TM9003 Early Thaw 36×40 oil on panel
Early Thaw is a meditation on the color blue and its interaction with neutrals and the complement orange. It is also my response to a heat wave and mid-ninety degree temperatures in the studio. I needed to cool off, and what could be better than a winter painting to immerse me in a a chill?
That said, I’ve love the very last leaves that cling to branches all winter. They are papery thin and manage to hold on through all the gales and bluster. I admire them. I see them every year, and they never disappoint, or fail to inspire me. Pale and rather ghostly in contrast to the brilliant blue sky, they always make their presence known. They add a touch of wit to the serious season. Details below. Enjoy.
TM89003 Early Thaw – detail from left and below center with dry, fluttering leaves reflected in water on ice
TM9003 Early Thaw – detail from above center with leaves, branches, and vines reflected
TM9003 Early Thaw – detail from left side
Technical painting notes: I used a soft rubber roller to apply a thin, translucent sheen of pale blue gray to the water, to suggest a hint of ice
TM8464 Sunlight and Shade 32×32 oil on panel – newer version
It’s hard to know when a painting is finished. Sometimes they come back from a gallery and I hardly recognize them. It’s as if someone else painted it, or maybe it’s just that I’ve learned more since , and am seeing it with new eyes. Sunlight and Shade is a case in point. It was on exhibit for a while, then returned to the studio. I knew I would use it as a starting point for a new interpretation of the subject, one with brighter color and a more technically varied painterliness. The first version, below, is restrained. The brush marks are smaller, as if threading a tapestry.
TM8464 Sunlight and Shade 32×32 oil on panel – first version
Technical painting notes: Using a soft rubber roller, I was able to make the large gestures of the new design right over the old painting. I also used a mixture of oil and mineral spirits to smear the paint. This interrupted the original and allowed me to think about what was left in a new way. I added the large white cloud and brighter blue sky, and used the layering of roller and brush marks to weave a more vigorous pattern. Details from the newer version are below.
TM8464 Sunlight and Shade – detail from top edge
TM8464 Sunlight and Shade – detail from low and to the right of center with sunlit cloud, ripples, and reflections
TM8464 Sunlight and Shade – detail from right side showing use of layered textures, brush and roller work
TM8997 September’s Ode 30×50 oil on panel
Strong ultramarine blue can be intoxicating, and I was drunk with it when I painted September’s Ode. The brisk blue autumn skies contrast so well with strong yellow golds and slightly violet browns. The whole painting was an excuse to use those colors, though I did add some vestigial green to balance it. What can I say – happiness and blue skies are meant to be savored. Details below. Enjoy.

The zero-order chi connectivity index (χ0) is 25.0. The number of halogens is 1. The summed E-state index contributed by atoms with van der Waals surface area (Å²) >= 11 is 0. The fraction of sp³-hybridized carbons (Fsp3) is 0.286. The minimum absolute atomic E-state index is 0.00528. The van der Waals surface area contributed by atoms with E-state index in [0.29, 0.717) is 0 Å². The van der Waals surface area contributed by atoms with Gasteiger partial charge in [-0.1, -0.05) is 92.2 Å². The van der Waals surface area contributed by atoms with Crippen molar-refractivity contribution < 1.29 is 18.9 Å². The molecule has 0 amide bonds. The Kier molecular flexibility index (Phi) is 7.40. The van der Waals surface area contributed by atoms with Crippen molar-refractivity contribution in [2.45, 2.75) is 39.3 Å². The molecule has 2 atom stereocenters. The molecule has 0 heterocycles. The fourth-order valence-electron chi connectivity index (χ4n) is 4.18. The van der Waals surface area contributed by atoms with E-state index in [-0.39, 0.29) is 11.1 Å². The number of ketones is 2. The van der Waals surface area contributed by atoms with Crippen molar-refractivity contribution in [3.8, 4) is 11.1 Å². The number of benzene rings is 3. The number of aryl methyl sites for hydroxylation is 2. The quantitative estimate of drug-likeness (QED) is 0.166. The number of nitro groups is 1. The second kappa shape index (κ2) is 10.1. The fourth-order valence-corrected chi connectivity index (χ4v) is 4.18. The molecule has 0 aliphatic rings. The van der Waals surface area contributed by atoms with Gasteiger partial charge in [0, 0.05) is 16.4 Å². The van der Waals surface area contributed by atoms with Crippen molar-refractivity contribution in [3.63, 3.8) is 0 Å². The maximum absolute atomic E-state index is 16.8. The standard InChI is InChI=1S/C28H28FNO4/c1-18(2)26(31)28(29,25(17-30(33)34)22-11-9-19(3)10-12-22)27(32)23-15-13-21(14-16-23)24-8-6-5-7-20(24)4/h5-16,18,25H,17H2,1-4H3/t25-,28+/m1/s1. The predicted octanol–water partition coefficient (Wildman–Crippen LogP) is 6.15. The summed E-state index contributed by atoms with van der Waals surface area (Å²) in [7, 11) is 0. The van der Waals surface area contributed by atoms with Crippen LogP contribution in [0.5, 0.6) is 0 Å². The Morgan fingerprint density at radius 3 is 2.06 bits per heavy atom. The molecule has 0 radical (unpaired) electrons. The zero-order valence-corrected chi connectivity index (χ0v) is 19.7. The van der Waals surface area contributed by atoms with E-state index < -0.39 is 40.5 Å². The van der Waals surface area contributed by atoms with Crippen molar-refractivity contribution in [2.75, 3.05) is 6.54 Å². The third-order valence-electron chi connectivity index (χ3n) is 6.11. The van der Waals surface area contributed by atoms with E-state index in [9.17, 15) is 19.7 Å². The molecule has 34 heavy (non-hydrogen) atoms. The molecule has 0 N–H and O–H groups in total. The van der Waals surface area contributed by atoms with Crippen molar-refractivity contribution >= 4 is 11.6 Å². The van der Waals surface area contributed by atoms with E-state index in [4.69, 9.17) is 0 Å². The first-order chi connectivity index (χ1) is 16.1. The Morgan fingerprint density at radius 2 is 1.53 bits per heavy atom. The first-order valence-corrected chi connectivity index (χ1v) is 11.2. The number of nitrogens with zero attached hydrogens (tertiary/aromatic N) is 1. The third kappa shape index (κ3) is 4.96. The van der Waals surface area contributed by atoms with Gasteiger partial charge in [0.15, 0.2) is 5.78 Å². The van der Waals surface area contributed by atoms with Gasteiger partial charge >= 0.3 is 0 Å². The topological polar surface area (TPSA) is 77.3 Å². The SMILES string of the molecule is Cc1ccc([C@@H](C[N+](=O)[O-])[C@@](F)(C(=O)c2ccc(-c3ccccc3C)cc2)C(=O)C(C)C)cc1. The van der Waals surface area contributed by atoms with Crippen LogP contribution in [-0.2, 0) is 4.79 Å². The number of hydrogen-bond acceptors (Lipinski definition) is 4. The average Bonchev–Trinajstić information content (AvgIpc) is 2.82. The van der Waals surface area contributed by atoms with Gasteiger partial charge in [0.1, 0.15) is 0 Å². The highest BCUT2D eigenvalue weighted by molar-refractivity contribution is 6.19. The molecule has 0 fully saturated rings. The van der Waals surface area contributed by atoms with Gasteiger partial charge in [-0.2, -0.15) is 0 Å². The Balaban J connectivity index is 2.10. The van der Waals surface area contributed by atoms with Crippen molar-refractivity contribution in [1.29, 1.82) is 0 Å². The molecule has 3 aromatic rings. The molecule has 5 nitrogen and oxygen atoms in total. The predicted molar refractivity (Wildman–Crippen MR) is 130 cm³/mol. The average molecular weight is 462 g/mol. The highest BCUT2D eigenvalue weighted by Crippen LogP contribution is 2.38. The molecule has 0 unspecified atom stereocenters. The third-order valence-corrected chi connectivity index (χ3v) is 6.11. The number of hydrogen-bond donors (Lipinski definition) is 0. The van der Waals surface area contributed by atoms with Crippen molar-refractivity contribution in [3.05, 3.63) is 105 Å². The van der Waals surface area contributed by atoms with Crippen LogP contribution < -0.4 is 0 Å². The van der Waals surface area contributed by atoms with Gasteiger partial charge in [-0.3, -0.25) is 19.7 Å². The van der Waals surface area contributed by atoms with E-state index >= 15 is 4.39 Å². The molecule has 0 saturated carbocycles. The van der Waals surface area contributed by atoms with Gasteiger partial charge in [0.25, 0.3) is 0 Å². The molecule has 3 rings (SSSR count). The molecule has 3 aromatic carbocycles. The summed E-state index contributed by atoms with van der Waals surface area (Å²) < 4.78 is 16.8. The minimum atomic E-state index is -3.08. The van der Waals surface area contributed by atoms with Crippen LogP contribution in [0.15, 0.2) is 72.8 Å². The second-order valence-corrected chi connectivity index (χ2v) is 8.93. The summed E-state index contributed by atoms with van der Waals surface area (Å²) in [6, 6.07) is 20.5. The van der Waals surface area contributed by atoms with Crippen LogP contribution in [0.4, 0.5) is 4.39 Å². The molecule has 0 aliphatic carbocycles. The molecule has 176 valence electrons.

TM8997 September’s Ode – detail from upper right showing layers, use of brush, scraping into wet paint, spatter
TM8997 September’s Ode – detail from right of center showing use of spatter and roller marks
Technical painting notes: As you can see from the details above, the painting is a mixture of controlled and loose painting. I used a soft rubber roller to apply the first base layer, then used it again for some of the last few green and yellow leaves. The roller’s staccato rhythm and choppy marks lend variety. I spritzed the base layer with mineral spirits to create the light “dots”, looking for a way to let it show through and keep the actual paint interesting. The process of layering transparent glazes and semi-transparent strokes increases the sense of depth. I use Winsor Newton Liquin medium to increase transparency and to speed drying.
TM8997 September’s Ode – detail with reflections of cumulus cloud and yellow leaves
TM8997 September’s Ode – detail from right side with reflections on shallow water, sunlit pond bottom showing through
TM8995 Willow Wind 36×48 oil on panel
Who isn’t hypnotized by the movement of reflections in a still pond? Willow Wind is a meditation on those movements, an opportunity to surrender to the moment, to float with slender willow leaves on s soft breeze, to be somewhere else. Sometimes that is more than enough. Details below. Enjoy!
TM8995 WIllow Wind – detail from above center with willow reflections and floating duckweed
TM8995 Willow Wind – detail from upper right